SCORPIONS (1972–PRESENT). Classic lineup: Klaus Meine (vocals), Rudolph Schenker (guitar), Matthias Jabs (lead guitar), Francis Buchholz (bass, replaced by Paweł Mąciwoda), Herman Rarebell (drums, replaced by James Kottak).
With a history that goes back to the early seventies, the Scorpions are best known for breaking into worldwide success in the 1980s with their song “Rock You Like a Hurricane,” which led to a string of classic hard rock hits for the band. Along the way, they launched the careers of Uli Jon Roth and Michael Schenker and became Germany’s most successful rock band. While not as evident in their mainstream hits, their album track lyrics are often uniquely flavored with an offbeat, sometimes bizarre sense of humor. And in vocalist Klause Meine the Scorpions have perhaps the best and most unique of all hard rock vocalists, whose extended vocal range and distinct tone combine with his tongue-and-cheek delivery to make him a virtuoso of the microphone.
After the band’s first album, Lonesome Crow, was released in 1972, lead guitarist Michael Schenker was drafted into the British band UFO, and Uli Jon Roth joined the band, leading them into a harder rock direction. (It should be noted here that Roth’s fluid, melodic, virtuosic lead style is without a doubt a missing link between more old-school players like Ritchie Blackmore and Eric Clapton and the newer school of faster players like Eddie Van Halen and Yngwie Malmsteen who emerged in the later seventies and eighties, and was most certainly heard by, if not acknowledged by, these later players.) This version of the band released a string of albums for RCA—Fly to the Rainbow (1974), In Trance (1975), Virgin Killer (1976), and Taken by Force (1977)—over the course of which the Scorpions honed a precise and high-energy style, that while not particularly commercial was melodic and unique. Finding a ready audience in Japan as well as in Europe, the band released the live Tokyo Tapes in 1978, after which Roth left to pursue other musical interests, forming the band Electric Sun, which incorporated Hendrix influences.
As Michael Schenker had recently left UFO, the band welcomed him back and began recording the classic Lovedrive album that would move them into a somewhat more commercial direction. Released on their new label Mercury, the album featured the title track and the classic “Loving You Sunday Morning.”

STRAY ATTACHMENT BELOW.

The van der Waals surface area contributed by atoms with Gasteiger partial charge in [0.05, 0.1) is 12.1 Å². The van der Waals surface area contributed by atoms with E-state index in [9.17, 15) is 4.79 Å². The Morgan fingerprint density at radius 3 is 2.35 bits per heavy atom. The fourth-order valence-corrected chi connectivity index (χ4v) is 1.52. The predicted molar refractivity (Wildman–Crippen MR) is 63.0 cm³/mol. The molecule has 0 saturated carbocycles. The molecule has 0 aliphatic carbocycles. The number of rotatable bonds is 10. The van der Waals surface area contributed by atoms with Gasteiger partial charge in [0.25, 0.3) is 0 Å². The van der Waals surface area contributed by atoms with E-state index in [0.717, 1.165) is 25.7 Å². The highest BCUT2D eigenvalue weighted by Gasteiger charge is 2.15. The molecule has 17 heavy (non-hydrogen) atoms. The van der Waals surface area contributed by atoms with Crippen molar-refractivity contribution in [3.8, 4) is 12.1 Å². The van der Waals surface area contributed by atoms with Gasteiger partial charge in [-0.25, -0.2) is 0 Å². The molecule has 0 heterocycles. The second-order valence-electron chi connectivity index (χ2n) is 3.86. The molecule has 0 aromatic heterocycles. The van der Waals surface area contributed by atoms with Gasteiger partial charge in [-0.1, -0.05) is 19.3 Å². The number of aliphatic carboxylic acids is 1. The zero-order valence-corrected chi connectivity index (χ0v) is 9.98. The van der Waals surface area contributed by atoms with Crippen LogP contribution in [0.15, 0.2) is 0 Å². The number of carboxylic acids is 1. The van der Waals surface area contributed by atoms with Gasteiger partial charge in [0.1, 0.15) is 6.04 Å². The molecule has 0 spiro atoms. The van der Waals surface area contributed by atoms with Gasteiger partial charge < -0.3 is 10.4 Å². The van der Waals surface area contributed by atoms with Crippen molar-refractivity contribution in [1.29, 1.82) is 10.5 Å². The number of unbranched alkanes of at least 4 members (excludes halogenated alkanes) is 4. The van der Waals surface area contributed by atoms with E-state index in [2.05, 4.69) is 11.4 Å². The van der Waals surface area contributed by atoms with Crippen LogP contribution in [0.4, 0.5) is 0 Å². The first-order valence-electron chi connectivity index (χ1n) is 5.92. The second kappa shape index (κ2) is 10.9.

While there were no singles that charted, the album did begin to attract American fans who found the band’s new approach to be both heavier and more melodically interesting than that found on the band’s previous albums. Unfortunately, the album was actually banned for a period due to its risque artwork depicting a glamorous couple in the back of a limousine, the man removing a wad of bubble gum from the woman’s breast.
After touring with the group in the U.S., Michael Schenker once again left the band, and guitarist Mattias Jabs, with whom the band had been working before Schenker’s return, joined the band to replace him. With Jabs on board, the band’s classic lineup of Jabs, Klaus Meine (vocals), Rudolph Schenker (guitar), Francis Buchholz (bass), and Herman Rarebell (drums) was in place.
Animal Magnetism, released in 1980, fared better in the States, going gold, and the band supported it with a world tour. After a delay during which singer Klaus Meine underwent surgery for problems with his vocal cords, the band returned with the 1982 album Blackout, which would prove to be their commercial breakthrough. Featuring the single “There’s No One Like You,” the album was a worldwide smash, going platinum in the U.S. Love at First Sting in 1984 was an even bigger hit for the band, which with the help of the single and video “Rock You Like a Hurricane” sold two million copies in the U.S.
With a combination of well-crafted rockers and power ballads, the band continued a string of successful releases through 1990’s “Crazy World,” after which the band lost much of its momentum. Due in part to a style that had become somewhat tired in its commercial orientation and to the fact that musical styles were changing, the band’s successes became much more modest
With a few lineup changes in the rhythm section, the band continues to tour and record, most recently releasing Unbreakable in 2004.
On January 24, 2010, the band announced that Sting in the Tail will be their last album of all-new material and that the tour supporting it will be their final tour. Dokken was scheduled to open for them but canceled after a dispute. The tour is expected to end in 2012 or 2013. According to bassist Paweł Mąciwoda, Scorpions will enter the studio in the fall of 2011 to lay down a collection of re-recorded versions of their older material. This collection is tentatively due for release in early 2012.
Discography: Lonesome Crow (Rhino, 1972); Fly to the Rainbow (RCA, 1974); In Trance (RCA, 1975); Virgin Killer (RCA, 1976); Taken by Force (RCA, 1978); Tokyo Tapes (RCA, 1978); Lovedrive (Mercury, 1979); Animal Magnetism (Mercury, 1980); Rock Galaxy (RCA, 1980); Blackout (Mercury, 1982); Love at First Sting (Mercury, 1984); World Wide Live (Mercury, 1985); Savage Amusement (Mercury, 1988); Crazy World (Mercury, 1990); Face the Heat (Mercury, 1993); Deadly Sins (EMI, 1995); Pure Instinct (Atlantic, 1996); Eye II Eye (Wea International, 1999); Moment of Glory (EMI, 2000); Acoustica [live] (Wea International, 2001); Unbreakable (BMG International, 2004); Humanity Hour, Vol. 1 (Sony BMG, 2007); The Hot & Slow: The Best Ballads (RCA, 1991); Hot & Heavy (RCA, 1993); ; Best of Scorpions: Green Series (Universal Int’l, 2008); Sting in the Tail (BMG, 2010).